Author: Tariq Ali
ISBN/UPC (if available): 9695160263
This book is the third novel of Tariq Ali’s Islam Quartet. Like its predecessors-Shadows of the Pomegranate Tree and The Book of Saladin, its power lies in both its lyrical story-telling and the challenge it poses to stereotyped images of life under Islam.
Each year, when the weather in Istanbul becomes unbearable, the family of Iskander Pasha, a retired Ottoman notable, retires to its summer palace overlooking the Sea of Marmara. It is 1899 and the last great Islamic empire is in serious trouble. A former tutor poses a question which the family has been refusing to confront for almost a century: Your Ottoman Empire, today, is like a drunken prostitute, neither knowing nor caring who will take her next. Do I exaggerate, Memed?
The history of Iskander Pasha’s family mirrors the growing degeneration of the empire they have served for the last five hundred years. The passionate story of masters and servants, school teachers and army officers, is marked by jealousies, vendettas and, with the decay of the empire, a new generation which is deeply hostile to the half-truths and myths of the golden days.
ACCLAIM FOR TARIQ ALI
Tariq Ali tells us the story of the aftermath of the fall of Granada by narrating a family saga of those who tried to survive after the collapse of their world. Particularly deft at evoking what life must have been like for those doomed inhabitants, besieged on all sides by intolerant Christendom. This is a novel that have something to say, and says it well.
-The Guardian on Shadows of the Pomegranate Tree
Tariq Ali captures the humanity and splendor of Muslim Spain…an enthralling story, unraveled with thrift and verve. Shadows of the Pomegranate Tree is quizzical as well as honest, informative as well as enjoyable, real history as well as fiction…a book to be relished and devoured.
-The Independent on Shadows of the Pomegranate Tree
Ali human frailty and nobility is here…an imaginative tour de force.
-The Sunday Telegraph on Shadows of the Pomegranate Tree
An arresting tapestry of Saladin’s times, interweaving imaginative reconstruction, fictionalized history and Arabian Nights-style erotic fantasy.
Tariq Ali’s novel creates an authentic-seeming court, full of intrigue, dominated by a man who is charismatic yet not a hero of romance…It gives a feeling of how it must have been to be in the company of a great but harried genius and also paints pluralistic and tolerant Islam, a world of philosophical inquiry as well as military prowess.
-The New Statesman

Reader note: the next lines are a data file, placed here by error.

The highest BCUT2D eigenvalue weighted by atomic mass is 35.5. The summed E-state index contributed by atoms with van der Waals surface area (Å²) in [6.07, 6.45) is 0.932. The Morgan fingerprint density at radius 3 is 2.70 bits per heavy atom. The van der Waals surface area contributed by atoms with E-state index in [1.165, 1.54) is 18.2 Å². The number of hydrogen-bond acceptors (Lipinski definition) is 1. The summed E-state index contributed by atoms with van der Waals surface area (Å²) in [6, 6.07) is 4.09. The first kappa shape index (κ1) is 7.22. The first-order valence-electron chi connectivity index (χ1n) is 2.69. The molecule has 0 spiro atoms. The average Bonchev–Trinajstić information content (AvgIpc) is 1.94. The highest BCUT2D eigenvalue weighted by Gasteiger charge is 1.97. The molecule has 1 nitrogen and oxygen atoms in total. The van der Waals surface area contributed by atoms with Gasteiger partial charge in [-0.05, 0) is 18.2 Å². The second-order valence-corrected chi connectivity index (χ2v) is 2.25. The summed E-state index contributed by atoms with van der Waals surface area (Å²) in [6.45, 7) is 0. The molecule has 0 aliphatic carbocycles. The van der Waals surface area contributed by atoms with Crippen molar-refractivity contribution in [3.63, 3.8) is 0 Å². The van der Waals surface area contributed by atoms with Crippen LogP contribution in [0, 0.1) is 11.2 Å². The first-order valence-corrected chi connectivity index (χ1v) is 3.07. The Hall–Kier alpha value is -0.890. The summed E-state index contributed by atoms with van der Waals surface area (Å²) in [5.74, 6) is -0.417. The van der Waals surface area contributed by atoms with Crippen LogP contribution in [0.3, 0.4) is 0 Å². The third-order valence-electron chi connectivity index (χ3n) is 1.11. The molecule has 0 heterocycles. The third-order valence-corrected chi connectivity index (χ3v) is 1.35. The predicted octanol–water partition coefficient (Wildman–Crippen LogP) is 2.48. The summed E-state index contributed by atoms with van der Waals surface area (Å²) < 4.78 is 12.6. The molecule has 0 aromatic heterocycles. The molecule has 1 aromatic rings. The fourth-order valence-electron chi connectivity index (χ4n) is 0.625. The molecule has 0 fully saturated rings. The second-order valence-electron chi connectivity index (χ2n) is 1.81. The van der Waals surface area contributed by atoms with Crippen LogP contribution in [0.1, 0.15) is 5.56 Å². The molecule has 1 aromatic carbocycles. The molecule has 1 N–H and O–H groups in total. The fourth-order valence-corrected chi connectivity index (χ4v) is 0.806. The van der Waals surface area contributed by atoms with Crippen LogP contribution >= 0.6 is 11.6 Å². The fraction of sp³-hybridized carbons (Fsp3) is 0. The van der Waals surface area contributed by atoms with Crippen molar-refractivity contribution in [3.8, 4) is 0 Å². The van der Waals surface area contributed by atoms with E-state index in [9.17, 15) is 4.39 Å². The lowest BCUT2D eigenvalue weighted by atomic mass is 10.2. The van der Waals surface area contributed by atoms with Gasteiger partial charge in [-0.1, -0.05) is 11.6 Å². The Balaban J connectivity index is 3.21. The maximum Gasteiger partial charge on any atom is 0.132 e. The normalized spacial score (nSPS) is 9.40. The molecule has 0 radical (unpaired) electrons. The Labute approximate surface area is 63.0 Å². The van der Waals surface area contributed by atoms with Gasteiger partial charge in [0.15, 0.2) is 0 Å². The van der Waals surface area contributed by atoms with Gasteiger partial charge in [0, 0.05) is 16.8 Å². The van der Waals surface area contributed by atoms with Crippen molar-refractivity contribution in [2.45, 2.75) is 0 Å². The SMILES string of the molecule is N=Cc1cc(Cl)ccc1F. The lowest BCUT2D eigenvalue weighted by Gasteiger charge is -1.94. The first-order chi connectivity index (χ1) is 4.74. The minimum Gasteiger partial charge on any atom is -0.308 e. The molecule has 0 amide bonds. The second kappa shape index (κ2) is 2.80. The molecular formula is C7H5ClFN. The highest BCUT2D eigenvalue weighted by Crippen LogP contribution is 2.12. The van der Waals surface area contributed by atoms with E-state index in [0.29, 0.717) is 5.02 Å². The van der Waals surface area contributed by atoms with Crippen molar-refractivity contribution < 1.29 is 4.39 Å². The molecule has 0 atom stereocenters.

Episodic, redolent, of Middle Eastern epic story cycles, The Book of Saladin rearranges the Euro-centric geographical and historical world view… he tells a story rich with human passion and poetry to be above all entertaining as well as illuminating.
In this fiercely lyrical second installment…Ali exposes deep wounds between Christian, Muslim and Jewish civilizations that have yet to heal. A digressive arabesque waving tales of political intrigue, gay and straight love, betrayal, cross-dressing, rape, assassination and crimes of passion, his tale ripples with implicit parallels to our age.
The Book of Saladin is the second in a quartet of novels by Tariq Ali on the long encounter between Western Christendom and the world of Islam. Grippingly well told, brilliantly paced, remarkably convincing in its historical depiction of a fateful relationship, it is a narrative for our time, haunted by distant events and characters who are closer to us than we dreamed.
-Edward Said on The Book of Saladin
The Summer of 1899
The family begins to assemble
The Baron reads an extract from the Qabus Nama on Romantic Passion
The Circassian tells her truth to the Stone Woman and bemoans her fate
Petrossian tells of the glory days of the Ottoman Empire
Iskander Pasha asks his visitors to explain the decline of the Empire
Nilofer tells the Stone Women that Selim has stroked her breasts in the moonlight and she is falling in love with him
The day of the family photography
Nilofer and Selim learn to know each other and she realizes that her emotions are out of control
A Greek tragedy in Konya
Sara recounts her dream to the Stone Woman, igniting other memories and a few bitter nesses
Memed and the Baron have an argument on Islamic history in which Memed is worsted
Salman meditates on love and talks of the tragedy that blemished his life
Nilofer is overcome by longing for Selim and decides to marry him
Nilofer sends Selim to clear his head by talking to the Stone Woman
The Committee for Union and Progress meets to discuss a conspiracy to overthrow the Sultan
A mysterious Frenchwoman of uncertain disposition arrives unexpectedly and demands to see Iskander Pasha
The death of Hasan Baba
The fragments of Kemal Pasha’s life and his ambition to create the world’s largest steamship company; Nilofer reflects on happiness and the meaning of life; the death of Mariam
The confessions of Petrossian
Selim is so impressed by the Paris journals of Iskander Pasha that he reads them twice
What Catherine told the Stone Women ten years ago
A messagnger arrives from New York with a letter for Sara
The century prepares to enter its grave
The full moon sets and the new sun rises